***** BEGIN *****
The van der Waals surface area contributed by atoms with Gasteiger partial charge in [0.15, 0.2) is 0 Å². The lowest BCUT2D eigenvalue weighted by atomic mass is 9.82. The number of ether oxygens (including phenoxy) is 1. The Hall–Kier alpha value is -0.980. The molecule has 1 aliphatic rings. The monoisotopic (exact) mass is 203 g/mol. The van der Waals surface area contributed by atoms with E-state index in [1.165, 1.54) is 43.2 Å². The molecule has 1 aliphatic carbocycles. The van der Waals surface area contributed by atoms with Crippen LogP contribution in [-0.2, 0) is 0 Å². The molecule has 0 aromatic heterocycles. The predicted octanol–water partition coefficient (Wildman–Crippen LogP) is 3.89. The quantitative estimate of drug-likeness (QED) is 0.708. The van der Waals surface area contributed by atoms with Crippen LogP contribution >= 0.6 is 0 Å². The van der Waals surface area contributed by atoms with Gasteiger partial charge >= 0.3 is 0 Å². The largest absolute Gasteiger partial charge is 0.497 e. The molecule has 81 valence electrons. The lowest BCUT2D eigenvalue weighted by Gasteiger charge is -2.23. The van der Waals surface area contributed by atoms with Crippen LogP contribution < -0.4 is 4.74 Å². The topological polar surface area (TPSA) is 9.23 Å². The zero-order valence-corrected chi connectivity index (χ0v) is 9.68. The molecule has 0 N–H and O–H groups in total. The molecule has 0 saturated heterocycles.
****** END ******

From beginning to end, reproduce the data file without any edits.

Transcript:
The van der Waals surface area contributed by atoms with Gasteiger partial charge in [0.15, 0.2) is 0 Å². The lowest BCUT2D eigenvalue weighted by atomic mass is 9.82. The number of ether oxygens (including phenoxy) is 1. The Hall–Kier alpha value is -0.980. The molecule has 1 aliphatic rings. The monoisotopic (exact) mass is 203 g/mol. The van der Waals surface area contributed by atoms with E-state index in [1.165, 1.54) is 43.2 Å². The molecule has 1 aliphatic carbocycles. The van der Waals surface area contributed by atoms with Crippen LogP contribution in [-0.2, 0) is 0 Å². The molecule has 0 aromatic heterocycles. The predicted octanol–water partition coefficient (Wildman–Crippen LogP) is 3.89. The quantitative estimate of drug-likeness (QED) is 0.708. The van der Waals surface area contributed by atoms with Crippen LogP contribution >= 0.6 is 0 Å². The van der Waals surface area contributed by atoms with Gasteiger partial charge >= 0.3 is 0 Å². The largest absolute Gasteiger partial charge is 0.497 e. The molecule has 81 valence electrons. The lowest BCUT2D eigenvalue weighted by Gasteiger charge is -2.23. The van der Waals surface area contributed by atoms with Crippen LogP contribution < -0.4 is 4.74 Å². The topological polar surface area (TPSA) is 9.23 Å². The zero-order valence-corrected chi connectivity index (χ0v) is 9.68. The molecule has 0 N–H and O–H groups in total. The molecule has 0 saturated heterocycles.